Here is another shot aboard the Oasis of the Seas that I took with the Platypod. I really like the low perspective it provides.
These days I carry it everywhere I go. I never know if I’m going to need it, but it’s so small I’d rather carry it. I can get the same perspective with a tripod, but it takes way longer and way more effort. So much effort that I usually don’t bother. The Platypod Ultra is small enough that sometimes I just leave it attached to the camera as I walk around.
Anyway, this was taken in the ship’s area known as Central Park. It’s my favorite place on the boat because it creates the perfect illusion of being in a tree line park. And when I’m on vacation, I don’t mind a little fantasy, especially when it’s lined with cool restaurants and a wine bar.
Here’s a common pigeon from Plaça de Catalunya in the heart of Barcelona. It’s a fun place to watch the craziness in all directions.
It had just rained, and that’s when the reflections are best. I used the Platypod to get a low perspective and shot this at f2.0 which creates big colorful bokeh balls in the background. It’s a technique generally used in portraits, so I guess this we could consider this a bird portrait.
The pigeons are used to people feeding them they’ll come right up. They have almost no fear of humans. A little boy next to me caught one in his hands and then released it. I only had the desire to capture one with my camera. I got several shots, but I think this is my favorite.
We walked down the road looking for a place to chill and found a quiet little beach bar with tropical beverages. It was our third stop, and it was a charm.
It’s called the Blue Angel, and it’s about a mile south of central Cozumel. If you’re in the area, you can’t go wrong. It’s a resort and dive shop, and from what I could see, very laid back. There were half dozen cruise ships in port, so this is a spot to get away from crowds.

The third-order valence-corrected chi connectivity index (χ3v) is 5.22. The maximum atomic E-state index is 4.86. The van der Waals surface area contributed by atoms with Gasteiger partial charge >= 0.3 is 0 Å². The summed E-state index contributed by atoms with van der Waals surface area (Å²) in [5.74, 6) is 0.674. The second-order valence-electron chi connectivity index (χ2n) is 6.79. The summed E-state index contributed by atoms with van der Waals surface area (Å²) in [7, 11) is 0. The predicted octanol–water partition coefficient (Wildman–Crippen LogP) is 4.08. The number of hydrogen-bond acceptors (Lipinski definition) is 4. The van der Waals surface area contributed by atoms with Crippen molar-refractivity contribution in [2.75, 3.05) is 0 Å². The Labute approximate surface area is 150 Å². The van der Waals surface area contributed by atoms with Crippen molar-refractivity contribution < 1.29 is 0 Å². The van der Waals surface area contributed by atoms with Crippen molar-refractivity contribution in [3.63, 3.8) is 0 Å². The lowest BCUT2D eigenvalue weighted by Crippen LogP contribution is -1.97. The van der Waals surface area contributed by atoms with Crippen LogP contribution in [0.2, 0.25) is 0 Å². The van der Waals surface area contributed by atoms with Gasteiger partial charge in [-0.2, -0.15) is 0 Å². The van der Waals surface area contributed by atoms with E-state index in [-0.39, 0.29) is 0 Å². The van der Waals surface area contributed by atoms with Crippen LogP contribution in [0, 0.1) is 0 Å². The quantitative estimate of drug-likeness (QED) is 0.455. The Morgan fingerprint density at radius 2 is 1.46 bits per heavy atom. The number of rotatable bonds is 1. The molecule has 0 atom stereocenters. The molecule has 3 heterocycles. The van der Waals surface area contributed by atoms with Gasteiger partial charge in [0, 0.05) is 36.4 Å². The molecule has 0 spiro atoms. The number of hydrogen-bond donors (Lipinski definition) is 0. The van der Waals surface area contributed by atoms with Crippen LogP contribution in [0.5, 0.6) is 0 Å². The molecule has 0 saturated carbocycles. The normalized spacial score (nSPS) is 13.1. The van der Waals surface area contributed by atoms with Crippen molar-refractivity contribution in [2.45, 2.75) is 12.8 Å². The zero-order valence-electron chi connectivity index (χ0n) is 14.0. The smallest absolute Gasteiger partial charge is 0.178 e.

We’ve had a problem with red tide in Florida, so it was refreshing to see so many fish in the clear turquoise water. There were divers and snorkeling which we lazily watched all afternoon. It’s the kind of place I could waste away in Margaritaville. I can envision myself napping in one of these hammocks half the day and the other half looking for my lost jigger of salt.
They have it all wrong because I think ice cream is the real gateway drug. And besides, it’s highly addictive.
I want to be in Barcelona at La Rambla on a warm night having an ice cream cone. I can be clumsy with food, so I got a small cup instead. There’s something about walking around with ice cream; for the time it takes to eat, reality gets suspended, and you have not a care in the world.
We were walking back to our hotel after spending time in the gothic quarter, and I was randomly snapping photos of people and vendors. For me, this captures some of the magic of that night, and believe me; there is always a bit of magic here. But now looking at it again, I think it might be time for ice cream. Not that I’m addicted or anything like that.